COVID-19 has posed a considerable threat to all aspects of older Americans’ lives. The pandemic generated acute illness, emergency department (ED) visits, hospitalization, respiratory failure, and death. Pandemic-associated social isolation and loneliness further endangered older adults. Recovery from COVID-19 illness has commonly been followed by chronic symptoms, which may also precipitate ED visits. While vaccination has mitigated risks of serious illness requiring hospitalization, a booster dose is required to sustain protection. New treatments and therapies, including monoclonal antibodies and antiviral agents, have shown efficacy for older adults who are at risk of hospitalization. Older adults remain vulnerable in 2022, after two years of the COVID-19 pandemic. Emergency care for older patients is now challenged with health system staffing shortages and diminished access to care in community programs & skilled nursing facilities. This article attempts to synthesize the avalanche of discovery and innovation into a narrative review focused on the emergency and immediate post- ED care of the aging adult patients both during and as a result of the COVID-19 pandemic.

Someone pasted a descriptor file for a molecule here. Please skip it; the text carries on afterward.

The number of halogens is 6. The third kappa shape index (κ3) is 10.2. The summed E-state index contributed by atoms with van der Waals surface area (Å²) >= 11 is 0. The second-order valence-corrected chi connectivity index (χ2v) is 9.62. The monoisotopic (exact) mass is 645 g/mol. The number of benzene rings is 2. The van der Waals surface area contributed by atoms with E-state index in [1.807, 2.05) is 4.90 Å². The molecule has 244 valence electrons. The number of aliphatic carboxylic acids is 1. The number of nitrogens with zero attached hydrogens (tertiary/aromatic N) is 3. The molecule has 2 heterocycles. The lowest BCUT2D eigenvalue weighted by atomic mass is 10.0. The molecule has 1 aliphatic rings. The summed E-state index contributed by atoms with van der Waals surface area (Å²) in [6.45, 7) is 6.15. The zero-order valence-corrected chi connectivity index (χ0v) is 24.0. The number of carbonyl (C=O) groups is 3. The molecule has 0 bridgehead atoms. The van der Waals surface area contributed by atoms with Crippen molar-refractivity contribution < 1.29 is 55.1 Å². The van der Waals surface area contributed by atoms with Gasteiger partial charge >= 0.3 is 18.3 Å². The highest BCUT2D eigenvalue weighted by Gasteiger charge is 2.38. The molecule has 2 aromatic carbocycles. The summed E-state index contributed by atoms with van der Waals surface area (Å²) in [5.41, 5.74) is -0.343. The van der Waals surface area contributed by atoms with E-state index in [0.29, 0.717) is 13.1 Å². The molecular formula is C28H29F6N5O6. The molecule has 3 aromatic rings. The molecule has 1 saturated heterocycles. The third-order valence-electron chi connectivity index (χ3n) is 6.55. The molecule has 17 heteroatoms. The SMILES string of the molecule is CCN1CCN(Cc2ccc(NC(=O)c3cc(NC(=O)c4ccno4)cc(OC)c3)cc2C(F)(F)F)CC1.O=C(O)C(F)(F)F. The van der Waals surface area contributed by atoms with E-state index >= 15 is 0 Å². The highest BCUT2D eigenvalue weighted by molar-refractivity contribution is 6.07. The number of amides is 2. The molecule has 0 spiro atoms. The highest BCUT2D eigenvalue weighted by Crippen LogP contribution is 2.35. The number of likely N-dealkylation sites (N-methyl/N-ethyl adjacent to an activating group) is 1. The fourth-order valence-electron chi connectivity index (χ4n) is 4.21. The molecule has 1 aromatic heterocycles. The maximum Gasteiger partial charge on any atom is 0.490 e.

February 18th, 2022


March 24th, 2022


March 24th, 2022


To view the content in your browser, please download Adobe Reader or, alternately,
you may Download the file to your hard drive.

NOTE: The latest versions of Adobe Reader do not support viewing PDF files within Firefox on Mac OS and if you are using a modern (Intel) Mac, there is no official plugin for viewing PDF files within the browser window.